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Mr. Harris writes to Mr. Duncan informing him that the SCLC has received a petition from the employees at their firm. The SCLC accepted
the petition in order to remove segregation and racial discrimination from society.
John A. McDermott, Executive Director of the Catholic Interracial Council, writes this letter to members of the Agenda Committee for the Coordinating Council of Community Organizations in Chicago. As a member of the Committee, Dr. King receives this letter urging a review of the enclosed draft of the organization's new constitution. Proposed areas of focus outline delegated staff tasks, partnership with SCLC, and broadening membership opportunities.
The United Federation of Teachers invite Dr. King to their annual Spring Conference Luncheon. At this particular event, civil rights activist Bayard Rustin will be honored with the John Dewey Award.
This is a transcription of a press conference held on behalf of the poor people in Mississippi. Leaders and participants discussed alternatives to government aid to help rectify poverty related concerns.
Harry Belafonte outlines the details of the African Program to Dr. King. The document references King's future delegation to several African countries and emphasizes the "Afro-American Banking Proposal" as a topic of interest.
This document references royalties earned in the amount $39.00 from the Van Logham Slaterus' publication of "Stride Toward Freedom".
Don Blaine seeks advice from Dr. King concerning the idea of organizing a peace caravan that would travel throughout the United States. Blaine views this suggestion as a way to garner international support for peace.
Dora McDonald sends Mrs. Libby a copy of Dr. King's sermon "Paul's Letter to American Christians." McDonald could not retrieve a copy of the address preached at the Riverside Church that Mrs. Libby requested.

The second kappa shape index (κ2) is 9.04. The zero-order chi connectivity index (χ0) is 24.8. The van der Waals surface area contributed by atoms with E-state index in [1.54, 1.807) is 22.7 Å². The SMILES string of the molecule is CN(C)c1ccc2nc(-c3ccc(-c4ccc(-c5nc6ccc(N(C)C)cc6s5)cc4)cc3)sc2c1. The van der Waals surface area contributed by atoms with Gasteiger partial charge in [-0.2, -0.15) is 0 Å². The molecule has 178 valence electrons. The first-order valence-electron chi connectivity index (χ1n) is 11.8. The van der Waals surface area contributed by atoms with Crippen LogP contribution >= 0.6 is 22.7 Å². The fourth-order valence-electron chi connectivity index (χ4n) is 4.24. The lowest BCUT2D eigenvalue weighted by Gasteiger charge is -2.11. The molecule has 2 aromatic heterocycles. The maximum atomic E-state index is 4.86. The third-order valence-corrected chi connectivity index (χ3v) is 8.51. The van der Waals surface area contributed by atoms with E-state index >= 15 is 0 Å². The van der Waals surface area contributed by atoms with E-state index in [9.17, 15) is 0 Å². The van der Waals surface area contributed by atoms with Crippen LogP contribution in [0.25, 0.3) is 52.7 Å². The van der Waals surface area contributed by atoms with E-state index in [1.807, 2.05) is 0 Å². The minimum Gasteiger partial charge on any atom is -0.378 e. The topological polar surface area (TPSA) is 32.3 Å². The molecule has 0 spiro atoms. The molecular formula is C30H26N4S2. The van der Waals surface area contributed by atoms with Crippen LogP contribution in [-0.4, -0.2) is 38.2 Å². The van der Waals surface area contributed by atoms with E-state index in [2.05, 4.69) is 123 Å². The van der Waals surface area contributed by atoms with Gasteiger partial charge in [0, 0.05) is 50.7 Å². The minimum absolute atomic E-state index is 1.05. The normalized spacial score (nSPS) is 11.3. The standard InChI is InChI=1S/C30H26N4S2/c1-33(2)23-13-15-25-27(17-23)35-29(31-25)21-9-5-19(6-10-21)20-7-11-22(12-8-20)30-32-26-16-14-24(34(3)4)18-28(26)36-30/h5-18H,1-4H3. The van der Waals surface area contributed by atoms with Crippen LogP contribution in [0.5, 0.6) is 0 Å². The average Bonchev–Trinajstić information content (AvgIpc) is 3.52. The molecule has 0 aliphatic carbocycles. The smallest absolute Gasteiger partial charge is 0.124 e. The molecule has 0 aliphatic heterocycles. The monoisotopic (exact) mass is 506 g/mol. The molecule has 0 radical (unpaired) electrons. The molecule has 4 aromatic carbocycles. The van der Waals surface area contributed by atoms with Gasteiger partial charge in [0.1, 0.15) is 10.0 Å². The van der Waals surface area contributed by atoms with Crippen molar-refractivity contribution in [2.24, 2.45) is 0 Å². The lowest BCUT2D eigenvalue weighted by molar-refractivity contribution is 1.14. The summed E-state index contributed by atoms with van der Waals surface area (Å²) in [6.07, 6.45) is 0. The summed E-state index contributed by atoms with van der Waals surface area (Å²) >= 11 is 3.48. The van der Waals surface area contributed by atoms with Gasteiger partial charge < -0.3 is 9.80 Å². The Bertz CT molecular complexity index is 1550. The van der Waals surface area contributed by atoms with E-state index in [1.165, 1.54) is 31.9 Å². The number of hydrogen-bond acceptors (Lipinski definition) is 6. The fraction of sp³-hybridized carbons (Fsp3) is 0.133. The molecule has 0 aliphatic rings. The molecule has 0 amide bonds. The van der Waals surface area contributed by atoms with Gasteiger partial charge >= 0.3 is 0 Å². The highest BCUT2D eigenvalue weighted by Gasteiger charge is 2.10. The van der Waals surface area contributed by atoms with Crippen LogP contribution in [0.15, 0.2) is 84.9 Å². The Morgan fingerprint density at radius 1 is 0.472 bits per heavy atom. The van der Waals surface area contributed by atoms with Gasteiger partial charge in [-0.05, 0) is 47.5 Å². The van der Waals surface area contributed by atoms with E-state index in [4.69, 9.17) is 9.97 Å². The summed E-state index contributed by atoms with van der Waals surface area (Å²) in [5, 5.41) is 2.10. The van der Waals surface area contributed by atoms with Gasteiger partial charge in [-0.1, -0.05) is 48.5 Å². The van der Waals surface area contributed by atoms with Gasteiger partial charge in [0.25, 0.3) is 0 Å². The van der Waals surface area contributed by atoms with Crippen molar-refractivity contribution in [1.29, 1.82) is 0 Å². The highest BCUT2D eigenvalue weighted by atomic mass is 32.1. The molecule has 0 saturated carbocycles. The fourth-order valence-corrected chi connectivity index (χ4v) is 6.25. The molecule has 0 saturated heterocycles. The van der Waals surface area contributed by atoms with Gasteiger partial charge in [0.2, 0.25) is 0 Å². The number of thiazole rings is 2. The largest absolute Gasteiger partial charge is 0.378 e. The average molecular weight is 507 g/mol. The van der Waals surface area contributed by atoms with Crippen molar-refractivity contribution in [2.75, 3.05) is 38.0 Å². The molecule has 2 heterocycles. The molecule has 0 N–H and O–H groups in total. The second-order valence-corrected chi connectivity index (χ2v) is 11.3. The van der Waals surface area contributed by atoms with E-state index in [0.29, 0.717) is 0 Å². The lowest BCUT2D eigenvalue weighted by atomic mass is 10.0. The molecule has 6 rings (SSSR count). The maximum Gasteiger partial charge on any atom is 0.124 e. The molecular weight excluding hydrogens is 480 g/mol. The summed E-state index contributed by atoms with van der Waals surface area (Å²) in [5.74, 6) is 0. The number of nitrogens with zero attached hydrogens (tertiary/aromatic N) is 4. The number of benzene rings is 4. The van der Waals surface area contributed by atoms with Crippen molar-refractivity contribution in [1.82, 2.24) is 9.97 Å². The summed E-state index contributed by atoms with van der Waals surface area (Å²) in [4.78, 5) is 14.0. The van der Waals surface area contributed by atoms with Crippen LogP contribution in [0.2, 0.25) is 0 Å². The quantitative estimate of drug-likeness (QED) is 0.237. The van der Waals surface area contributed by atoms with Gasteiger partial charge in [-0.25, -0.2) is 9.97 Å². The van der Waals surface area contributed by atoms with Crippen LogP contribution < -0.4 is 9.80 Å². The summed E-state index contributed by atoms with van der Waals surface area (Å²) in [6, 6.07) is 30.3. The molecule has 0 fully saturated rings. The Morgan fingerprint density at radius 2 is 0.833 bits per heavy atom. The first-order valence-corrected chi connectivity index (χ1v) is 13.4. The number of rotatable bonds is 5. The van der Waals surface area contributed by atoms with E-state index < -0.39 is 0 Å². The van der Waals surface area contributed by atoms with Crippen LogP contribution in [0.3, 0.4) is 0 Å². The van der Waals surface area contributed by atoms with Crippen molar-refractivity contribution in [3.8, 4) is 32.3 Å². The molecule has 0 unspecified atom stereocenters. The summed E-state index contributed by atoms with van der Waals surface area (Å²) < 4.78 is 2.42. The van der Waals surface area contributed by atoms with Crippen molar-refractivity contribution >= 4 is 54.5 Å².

This is a transcript of NBC television's Meet the Press interview with Dr. King in August 1967 with Edwin Newman as moderator. King answered questions about his views on the Vietnam conflict, nonviolence, and the presidency of Lyndon B. Johnson.
This article from The Topeka Daily Capital discusses Dr. King's stance on the Vietnam War. Dr. King verbalizes his stance after seeing anti-poverty funds being used for war. The article also mentions civil rights leaders who are against joining both causes for civil rights and world peace.
Willis M. Tate, President of Southern Methodist University, expresses his gratitude for Dr. King's acceptance to come to the university. He assures Dr. King that his trip is welcomed and presents two alternative dates to address the student body. This address is part of the 50th Anniversary Celebration that Dr. King has already been invited.
In this letter Ms. Dora McDonald informs Mr. Friedman of the University of Oregon that Dr. King's schedule will not allow for a contribution to "Forensic Quarterly". Such regrets were increasingly frequent occurrences as Dr. King’s prominence and workload grew.
Dr. King receives a letter confirming the telephone call that informed him that he won the 1964 Nobel Peace Prize. The author then invites Dr. King to come to Oslo to receive the prize.
In this letter Joan Daves informs Tetsuo Kohmoto that his letter to Dr. King has come. Joan also says that the terms are being worked out with Katahira of Charles E. Tuttle Co. The letter closes by telling Mr. Kohmoto that he will be hearing more about the matter.
The Facts and Activity Program of the Swedish Organization developed "The Martin Luther King Fund" to raise money in support of Dr. King. The group has raised funds through the sale of tickets and recordings at the Stockholm Opera.
In response to a previous telegram, Omar Burleson, Chairman of the Eighty-Ninth Congress, writes Dr. King to assure him that proper consideration is being given in the Mississippi Congress Delegation.